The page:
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Building neglect as a matter of policy

I have written extensively about the impact of building neglect on the facilities at WCC. Reducing the maintenance budget is a recipe for disaster, and we are already reaping the “rewards” of this insane approach.

There are common standards for determining how much money should be spent on maintenance each year. These standards consider the square footage of the building, building design, its purpose and level of use, the infrastructure that supports the building, the age of the building, and the building’s construction techniques. Predictably, this kind of analysis results in a large maintenance budget for a building. Administrators shy away from this approach to budgeting because it rightly requires an increasing commitment of resources as a building ages.

Maintenance as a percentage of revenue

One common guide for maintenance spending is to budget for it as a percentage of revenue. Using this model, an institution should devote 1% of its revenue to maintenance activities. In Washtenaw Community College’s case, it anticipates revenue this year of $117,073,894. This standard would produce a maintenance budget of $11.71M. Currently, WCC’s maintenance budget is $300,000.

Maintenance as a function of square footage

Another common model for facilities maintenance budgeting is as a function of the square footage of a building. This approach is deficient because doesn’t recognize critical infrastructure that may be located outside of a building, like… I don’t know… the sanitary sewer system and the parking lots. Currently, WCC has about 1.2M square feet of building space. Currently, the average maintenance expenditure on commercial buildings is about $2.25 per square foot. Using this standard, WCC’s annual maintenance budget should be $2.7M.

Maintenance as a function of replacement value

Here’s another model that makes a lot of sense, but the WCC administration would never adopt. Maintenance as a percentage of replacement value is likely to generate a higher budget when we view it in relation to how much we have spent to build the campus in the first place. Based on the most recent Capital Outlay Plan, the facility’s most recent Complete Replacement Value (CRV) is $357,338,391. Using this model, the College should spend between 2%-5% of the facility’s replacement value on maintenance each year. In dollar terms, that’s between $7,146,768 and $17,866,920 annually.

The infuriating thing is that in the Capital Outlay Plan, WCC uses this model to acknowledge what it should be spending on the facilities each year. The correct level of expenditure is NOT an unknown. The WCC Administration knows what it should spend, and simply ignores its responsibility to care for the facilities.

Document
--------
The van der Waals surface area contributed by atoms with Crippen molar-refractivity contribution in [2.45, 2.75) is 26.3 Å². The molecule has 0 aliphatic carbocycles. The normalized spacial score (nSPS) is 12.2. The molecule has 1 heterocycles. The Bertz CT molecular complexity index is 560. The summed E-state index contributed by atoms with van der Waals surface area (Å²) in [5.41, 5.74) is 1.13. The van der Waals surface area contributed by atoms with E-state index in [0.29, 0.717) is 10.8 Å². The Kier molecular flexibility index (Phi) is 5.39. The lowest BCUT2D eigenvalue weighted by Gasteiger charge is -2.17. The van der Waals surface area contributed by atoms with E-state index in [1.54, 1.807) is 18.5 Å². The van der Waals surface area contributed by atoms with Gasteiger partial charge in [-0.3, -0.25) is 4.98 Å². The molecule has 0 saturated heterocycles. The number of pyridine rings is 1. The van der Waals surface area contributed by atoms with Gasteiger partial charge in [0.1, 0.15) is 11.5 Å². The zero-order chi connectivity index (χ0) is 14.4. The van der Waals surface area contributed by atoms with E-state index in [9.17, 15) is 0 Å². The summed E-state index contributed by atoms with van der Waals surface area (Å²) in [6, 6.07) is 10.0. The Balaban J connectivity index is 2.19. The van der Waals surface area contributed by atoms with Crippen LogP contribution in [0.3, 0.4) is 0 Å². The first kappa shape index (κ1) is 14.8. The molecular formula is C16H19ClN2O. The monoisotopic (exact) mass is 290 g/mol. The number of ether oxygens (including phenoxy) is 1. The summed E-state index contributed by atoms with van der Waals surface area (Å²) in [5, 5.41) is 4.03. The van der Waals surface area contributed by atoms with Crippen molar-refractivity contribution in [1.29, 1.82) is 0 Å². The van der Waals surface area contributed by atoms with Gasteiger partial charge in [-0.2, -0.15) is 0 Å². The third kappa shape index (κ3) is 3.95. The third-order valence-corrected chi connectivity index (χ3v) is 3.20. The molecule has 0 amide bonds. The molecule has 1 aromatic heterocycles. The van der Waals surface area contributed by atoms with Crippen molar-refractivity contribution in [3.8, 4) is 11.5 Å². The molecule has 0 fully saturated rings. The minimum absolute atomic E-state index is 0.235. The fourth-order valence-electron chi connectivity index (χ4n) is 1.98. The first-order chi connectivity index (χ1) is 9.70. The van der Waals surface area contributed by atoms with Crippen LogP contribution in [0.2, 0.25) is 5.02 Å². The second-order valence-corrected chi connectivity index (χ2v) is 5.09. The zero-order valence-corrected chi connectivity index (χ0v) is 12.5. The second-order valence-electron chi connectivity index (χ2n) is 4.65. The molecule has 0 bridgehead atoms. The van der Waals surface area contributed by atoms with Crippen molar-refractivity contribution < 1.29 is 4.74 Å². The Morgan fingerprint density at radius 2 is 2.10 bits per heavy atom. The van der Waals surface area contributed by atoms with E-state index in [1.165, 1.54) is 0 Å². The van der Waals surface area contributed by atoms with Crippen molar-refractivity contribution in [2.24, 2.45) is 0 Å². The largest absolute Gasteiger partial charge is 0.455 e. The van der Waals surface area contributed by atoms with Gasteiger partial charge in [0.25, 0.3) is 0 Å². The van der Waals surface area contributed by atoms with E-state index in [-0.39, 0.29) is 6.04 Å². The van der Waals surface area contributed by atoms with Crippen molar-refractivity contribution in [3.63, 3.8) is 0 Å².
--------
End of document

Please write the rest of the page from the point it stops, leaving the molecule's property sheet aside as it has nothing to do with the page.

Where is the Board of Trustees on building neglect?

WCC acknowledges it should spend $6 per square foot to maintain the facilities, but this acknowledgment never shows up in the budget. Instead, the Administration has reduced the maintenance spending on aging buildings. The average age of the buildings on WCC’s campus right now is almost 25 years. At the exact time the Administration should spend more to accommodate older building designs, older construction techniques, and less efficient mechanical systems, they have pared the maintenance budget to a mere $0.25 per square foot.

The only outcome of this approach is even more building neglect, which will raise operating and repair costs in future years. Building neglect also makes the facilities potentially more dangerous and less attractive to students, which as far as I know, WCC still needs more of.

The WCC Board of Trustees has a responsibility to monitor the actions of the Administration and protect the community from the liability and added expenses associated with wholesale building neglect. When they refuse to demand change, they endorse building neglect as a policy.

We have already seen uncontrolled raw sewage discharges into the retention ponds and the Huron River watershed from this policy of neglect. We are waiting for the bill on both replacing the sanitary sewage system on campus and the potential fines for these unregulated discharges.

And here’s a news flash: raw sewage discharges aren’t a good sales pitch for the college. Students don’t want to come to a campus where the indoor plumbing dumps out directly on the Community Park. (Nice place to eat your lunch when the weather is warm…)

The Trustees must insist on an Asset Protection policy because this administration has already demonstrated that they have no interest in maintaining the facilities voluntarily.

Photo Credit: SuSan A Secretariat